By season’s end Shayne and his team mates had finished as league runners up and also won the Challenge Cup. The team also made the Playoff semi finals and B & H quarter finals too.
Season 2000 – 01
It was the best of times, it was the worst of times.
The above header probably best sums up the Steelers 2000 – 01 season.
The team not only had to battle on the ice, they had to battle off it too, just to get paid.
Mike Blaisdell had recruited well to create a very competitive team capable of achieving major honours. Out went Ed Courtenay, Dale Junkin and Teeder Wynne, in came Rick Brebant, Warren Norris and Scott Metcalfe. Coach Blaisdell had swapped offensive flair for defensive toughness and it worked. Despite the teams financial woes they went on to clinch their first SuperLeague Grand Slam.
The Steelers cast all others aside to win the League Championship, Playoff Championship, B & H Cup and Challenge Cup.
The season was even more remarkable considering that Steelers team owner, Darren Brown, had been so “Scrooge like” in paying the teams wages. Player payments were consistently late as Brown juggled the finances of his UK Sports Group. The group consisted of Chesterfield Football Club, Sheffield Sharks Basketball Club and Hull Thunder of the BNL.
At the start of the season Shayne had agreed to become player rep, he certainly had his work cut out for him.
No pay, no play
Shayne, as player rep, had to liaise with both players and management, not an easy task at the best of times.
By January 2001 the players were chasing back payments from November and they were now in full revolt mode. A petition, signed by all of the players, was sent to the owner simply stating “no play no pay”.
Fortunately promises were made and money found to keep the players playing, at least for the short term.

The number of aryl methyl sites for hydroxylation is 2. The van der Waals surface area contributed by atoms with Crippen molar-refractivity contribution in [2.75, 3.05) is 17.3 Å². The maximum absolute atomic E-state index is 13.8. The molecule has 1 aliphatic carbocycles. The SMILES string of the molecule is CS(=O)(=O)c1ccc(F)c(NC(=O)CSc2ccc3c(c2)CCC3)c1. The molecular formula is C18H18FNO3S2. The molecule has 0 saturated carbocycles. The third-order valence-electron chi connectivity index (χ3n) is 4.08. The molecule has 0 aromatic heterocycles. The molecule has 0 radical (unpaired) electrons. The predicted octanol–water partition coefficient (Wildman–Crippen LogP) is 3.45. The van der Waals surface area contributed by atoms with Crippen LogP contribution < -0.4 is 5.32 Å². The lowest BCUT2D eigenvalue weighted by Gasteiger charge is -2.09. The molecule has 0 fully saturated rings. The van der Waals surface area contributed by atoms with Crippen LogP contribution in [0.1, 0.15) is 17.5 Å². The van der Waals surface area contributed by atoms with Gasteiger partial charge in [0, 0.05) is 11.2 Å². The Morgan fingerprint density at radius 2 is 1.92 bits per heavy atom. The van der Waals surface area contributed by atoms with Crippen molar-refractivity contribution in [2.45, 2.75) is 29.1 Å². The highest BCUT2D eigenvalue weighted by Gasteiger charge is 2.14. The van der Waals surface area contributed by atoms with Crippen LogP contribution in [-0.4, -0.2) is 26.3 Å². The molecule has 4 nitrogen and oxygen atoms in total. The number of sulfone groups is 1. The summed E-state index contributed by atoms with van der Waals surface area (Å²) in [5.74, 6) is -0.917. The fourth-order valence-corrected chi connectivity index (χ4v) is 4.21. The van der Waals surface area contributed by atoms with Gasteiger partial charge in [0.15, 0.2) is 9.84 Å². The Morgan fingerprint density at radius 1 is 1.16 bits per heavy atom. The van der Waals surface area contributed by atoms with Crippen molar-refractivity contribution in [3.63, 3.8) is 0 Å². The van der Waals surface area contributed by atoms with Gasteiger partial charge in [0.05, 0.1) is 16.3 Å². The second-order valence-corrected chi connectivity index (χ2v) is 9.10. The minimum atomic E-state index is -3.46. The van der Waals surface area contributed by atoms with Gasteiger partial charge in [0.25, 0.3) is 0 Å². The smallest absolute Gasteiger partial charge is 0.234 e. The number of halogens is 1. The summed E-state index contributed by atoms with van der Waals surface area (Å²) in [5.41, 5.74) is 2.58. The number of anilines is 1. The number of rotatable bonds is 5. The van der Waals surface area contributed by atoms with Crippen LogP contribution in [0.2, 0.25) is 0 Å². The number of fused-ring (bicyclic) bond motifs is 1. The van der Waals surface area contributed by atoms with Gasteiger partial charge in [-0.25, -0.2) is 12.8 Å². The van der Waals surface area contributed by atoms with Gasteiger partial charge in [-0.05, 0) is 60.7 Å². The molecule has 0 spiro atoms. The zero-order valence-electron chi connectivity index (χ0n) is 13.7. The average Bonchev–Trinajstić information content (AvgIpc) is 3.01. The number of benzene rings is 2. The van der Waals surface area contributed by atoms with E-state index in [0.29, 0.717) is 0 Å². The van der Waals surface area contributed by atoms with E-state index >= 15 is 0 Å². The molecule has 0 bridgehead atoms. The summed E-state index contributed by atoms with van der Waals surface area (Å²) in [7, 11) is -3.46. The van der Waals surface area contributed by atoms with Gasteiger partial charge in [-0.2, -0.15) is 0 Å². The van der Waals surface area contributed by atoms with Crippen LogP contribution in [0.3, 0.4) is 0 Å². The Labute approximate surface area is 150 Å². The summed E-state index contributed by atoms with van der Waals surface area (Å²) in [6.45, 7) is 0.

However, things came to a head in March 2001, wage payments had slowed to a trickle and the players were extremely upset.
The team were in Belfast for a playoff game against the Giants, quickly followed by the Challenge Cup Final two days later.
Before the Belfast game the team chose to protest with a “no pay, no play” vote.
The players were split, those that wanted to play on and those that wanted to go home.
Fortuitously the vote ended in a tie, a deal with management was hammered out and the game played, albeit a half hour later than scheduled.
Two days later the team beat the Ayr Scottish Eagles 4 – 2 at the Odyssey Arena to lift the Challenge Cup.
The Steelers went on to defeat the London Knights 2 – 1 in the Playoff final to complete the Grand Slam.
Team owner Darren Brown had no choice but to give up the Sheffield Steelers franchise in mid March. Two local businessmen, Andy Cooke and Martin Jenkinson, helped the club complete their season. Had it not been for their financial support the team would not have completed the Grand Slam.
Strangely their bid to buy the Steelers franchise was rejected by the SuperLeague. The franchise went to former Chesterfield FC owner Norton Lea, the man that sold the football club to Darren Brown.
You can listen to what David Simms thought of Norton Lea in episode S5E02 here.
You can also listen to Podcast interviews from Shayne’s alumni of former Bracknell Bees and Sheffield Steelers players here:
Ron Shudra Episode S1E03
Les Millie Episode S1E05
Ken Priestlay Episode S1E09
Jamie Leach Episode S1E10
Scot Neil Episode S1E23
Selmar Odelein Episode S2E01
Tommy Plommer Episode S2E03
Steve Carpenter Episode S2 E06
Wayne Cowley Episode S3E01
Nicky Chinn Episode S3E02
Tony Hand Episode S3E09
Tim Cranston Episode S4E05
Ed Courtenay Episode S4E09
André Malo Episode S4E10
David Simms Episode S5E02